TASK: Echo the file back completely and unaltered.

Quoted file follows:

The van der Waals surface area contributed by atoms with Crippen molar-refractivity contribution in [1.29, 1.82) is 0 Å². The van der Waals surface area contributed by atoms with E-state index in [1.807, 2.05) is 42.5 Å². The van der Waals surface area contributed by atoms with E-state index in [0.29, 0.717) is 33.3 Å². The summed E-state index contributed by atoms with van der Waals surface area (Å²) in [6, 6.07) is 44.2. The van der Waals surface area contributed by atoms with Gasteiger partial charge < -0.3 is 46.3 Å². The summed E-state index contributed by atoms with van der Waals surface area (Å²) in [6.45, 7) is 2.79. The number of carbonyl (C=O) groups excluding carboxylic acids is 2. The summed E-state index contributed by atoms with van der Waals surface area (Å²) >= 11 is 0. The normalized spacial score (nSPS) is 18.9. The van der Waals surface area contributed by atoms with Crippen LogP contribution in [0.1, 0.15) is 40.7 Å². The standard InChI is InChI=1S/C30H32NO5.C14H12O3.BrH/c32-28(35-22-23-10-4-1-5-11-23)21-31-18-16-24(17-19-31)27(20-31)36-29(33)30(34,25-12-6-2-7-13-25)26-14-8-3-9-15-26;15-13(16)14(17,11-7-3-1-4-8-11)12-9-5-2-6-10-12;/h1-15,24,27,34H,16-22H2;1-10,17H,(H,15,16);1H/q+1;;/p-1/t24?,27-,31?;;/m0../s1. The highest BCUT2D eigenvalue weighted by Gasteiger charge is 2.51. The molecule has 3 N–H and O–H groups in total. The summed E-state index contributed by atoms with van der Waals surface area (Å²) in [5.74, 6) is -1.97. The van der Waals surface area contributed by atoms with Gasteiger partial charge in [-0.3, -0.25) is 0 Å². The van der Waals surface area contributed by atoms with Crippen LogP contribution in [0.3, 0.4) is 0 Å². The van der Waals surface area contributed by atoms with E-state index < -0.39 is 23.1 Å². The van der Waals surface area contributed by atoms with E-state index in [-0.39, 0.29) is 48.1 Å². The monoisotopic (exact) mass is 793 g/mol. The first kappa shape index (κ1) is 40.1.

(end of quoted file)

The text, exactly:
The van der Waals surface area contributed by atoms with Crippen molar-refractivity contribution in [1.29, 1.82) is 0 Å². The van der Waals surface area contributed by atoms with E-state index in [1.807, 2.05) is 42.5 Å². The van der Waals surface area contributed by atoms with E-state index in [0.29, 0.717) is 33.3 Å². The summed E-state index contributed by atoms with van der Waals surface area (Å²) in [6, 6.07) is 44.2. The van der Waals surface area contributed by atoms with Gasteiger partial charge < -0.3 is 46.3 Å². The summed E-state index contributed by atoms with van der Waals surface area (Å²) in [6.45, 7) is 2.79. The number of carbonyl (C=O) groups excluding carboxylic acids is 2. The summed E-state index contributed by atoms with van der Waals surface area (Å²) >= 11 is 0. The normalized spacial score (nSPS) is 18.9. The van der Waals surface area contributed by atoms with Crippen LogP contribution in [0.1, 0.15) is 40.7 Å². The standard InChI is InChI=1S/C30H32NO5.C14H12O3.BrH/c32-28(35-22-23-10-4-1-5-11-23)21-31-18-16-24(17-19-31)27(20-31)36-29(33)30(34,25-12-6-2-7-13-25)26-14-8-3-9-15-26;15-13(16)14(17,11-7-3-1-4-8-11)12-9-5-2-6-10-12;/h1-15,24,27,34H,16-22H2;1-10,17H,(H,15,16);1H/q+1;;/p-1/t24?,27-,31?;;/m0../s1. The highest BCUT2D eigenvalue weighted by Gasteiger charge is 2.51. The molecule has 3 N–H and O–H groups in total. The summed E-state index contributed by atoms with van der Waals surface area (Å²) in [5.74, 6) is -1.97. The van der Waals surface area contributed by atoms with Gasteiger partial charge in [-0.3, -0.25) is 0 Å². The van der Waals surface area contributed by atoms with Crippen LogP contribution in [0.3, 0.4) is 0 Å². The van der Waals surface area contributed by atoms with E-state index < -0.39 is 23.1 Å². The van der Waals surface area contributed by atoms with E-state index in [-0.39, 0.29) is 48.1 Å². The monoisotopic (exact) mass is 793 g/mol. The first kappa shape index (κ1) is 40.1.